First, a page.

Whatever your circumstances, I think we can all agree that 2020 was a challenging and disruptive year. We’re all still coming to terms with new ways of living and working and while things still look a long way from being settled it is vital for our well-being and for the success of our businesses that we focus on learning from our experiences and preparing for a brighter future. The team here at Bramwith is looking forward to supporting our clients and candidates with their plans and goals for the coming year, helping them navigate the changes in their environment and make sure they are as resilient as possible. But in order to look forward with clarity, it’s important to consider how the last year has shaped us. From supporting female colleagues to improving remote selection processes, read on for some thoughts on what the pandemic has taught us about recruiting for the future.
Get your remote recruiting strategy in order
Six months ago candidates might have been happy with a disorganized remote recruitment process. Now, a year on from the start of the pandemic, you need this to be seamless and professional. Even if we wind up working in offices and conducting face-to-face interviews (fingers crossed) in the near future, having good remote processes in place means you can easily extend your candidate search US-wide or even globally, helping you source the perfect procurement and supply chain professionals to grow your business.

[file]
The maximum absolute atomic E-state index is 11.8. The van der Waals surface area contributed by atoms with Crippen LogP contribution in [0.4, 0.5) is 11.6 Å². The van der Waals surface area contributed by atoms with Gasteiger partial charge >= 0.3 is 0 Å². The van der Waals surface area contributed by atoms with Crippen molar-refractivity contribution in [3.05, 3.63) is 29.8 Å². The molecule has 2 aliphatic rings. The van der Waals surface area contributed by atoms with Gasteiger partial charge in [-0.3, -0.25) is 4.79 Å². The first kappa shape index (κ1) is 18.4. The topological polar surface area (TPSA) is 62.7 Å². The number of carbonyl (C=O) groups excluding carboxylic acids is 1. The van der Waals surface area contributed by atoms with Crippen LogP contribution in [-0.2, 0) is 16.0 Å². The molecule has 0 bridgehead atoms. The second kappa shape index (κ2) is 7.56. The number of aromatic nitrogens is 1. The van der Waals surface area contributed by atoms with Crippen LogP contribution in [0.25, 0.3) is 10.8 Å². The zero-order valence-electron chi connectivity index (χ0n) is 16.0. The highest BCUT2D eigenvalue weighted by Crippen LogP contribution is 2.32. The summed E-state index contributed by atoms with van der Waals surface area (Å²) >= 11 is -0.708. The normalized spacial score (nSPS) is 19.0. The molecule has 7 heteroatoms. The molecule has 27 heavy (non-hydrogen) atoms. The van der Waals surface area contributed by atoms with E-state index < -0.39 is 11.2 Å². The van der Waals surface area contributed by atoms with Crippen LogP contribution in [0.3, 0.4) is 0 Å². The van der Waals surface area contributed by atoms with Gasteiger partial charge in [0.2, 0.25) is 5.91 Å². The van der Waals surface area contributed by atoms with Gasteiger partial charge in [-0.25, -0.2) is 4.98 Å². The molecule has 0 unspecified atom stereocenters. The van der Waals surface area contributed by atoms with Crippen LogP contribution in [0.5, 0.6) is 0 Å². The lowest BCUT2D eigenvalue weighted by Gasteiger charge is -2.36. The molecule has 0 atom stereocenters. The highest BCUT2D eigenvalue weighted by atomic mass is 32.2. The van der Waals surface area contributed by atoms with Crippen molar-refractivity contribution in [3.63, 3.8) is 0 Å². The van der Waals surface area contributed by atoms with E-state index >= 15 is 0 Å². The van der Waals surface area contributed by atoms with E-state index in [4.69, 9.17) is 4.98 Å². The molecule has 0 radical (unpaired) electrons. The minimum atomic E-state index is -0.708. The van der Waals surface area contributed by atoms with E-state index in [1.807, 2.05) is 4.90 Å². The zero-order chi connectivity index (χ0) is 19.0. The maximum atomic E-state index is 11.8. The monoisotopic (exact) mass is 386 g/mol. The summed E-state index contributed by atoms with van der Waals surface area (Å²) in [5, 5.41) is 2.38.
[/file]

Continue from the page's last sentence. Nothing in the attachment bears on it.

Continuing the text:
Here are some tips to get you started:
Provide the right IT resources for your team
We’ve had a year to adapt to remote working but many businesses are still failing their employees when it comes to offering adequate home-working equipment. This includes tech, connectivity, phone, stationery - whatever the person needs to do their job properly. The big lesson here, in terms of recruiting, is to consider this resource provision in your budget when you are starting the recruitment process. Business leaders should also review the IT and personnel support they currently provide to make sure remote teams are taken care of and that any problems can be dealt with as soon as they arise.
Make sure you support female workers
It’s no secret that female workers and primary carers have suffered most from remote working. In fact, the US Bureau of Labor Statistics reported that the gap in labor force changes since the pandemic amounts to roughly 493,000 more women than men being absent from the labor force since the pandemic began. The message for business leaders is clear - more must be done to support women when working remotely.
A number of studies have suggested that working from home can increase the conflict between work and family and that women are far more likely to take on additional responsibilities. Ambitious businesses don’t want to miss out on the value that female candidates can bring to their firm. Therefore, ensuring your policies and ways of working support female workers, particularly when working remotely is vital. Your approach to this should be documented clearly on your job ads and specs and it is also worth mentioning to candidates during the selection process, in case they have any concerns.
We hope these ideas on what we can learn from 2020 and the pandemic have been helpful. If you are considering growing your team or if you want to discuss your recruitment strategy, talk to the team at Bramwith. We have an unrivaled pool of procurement and supply chain talent - right across the US - and we would love to help.
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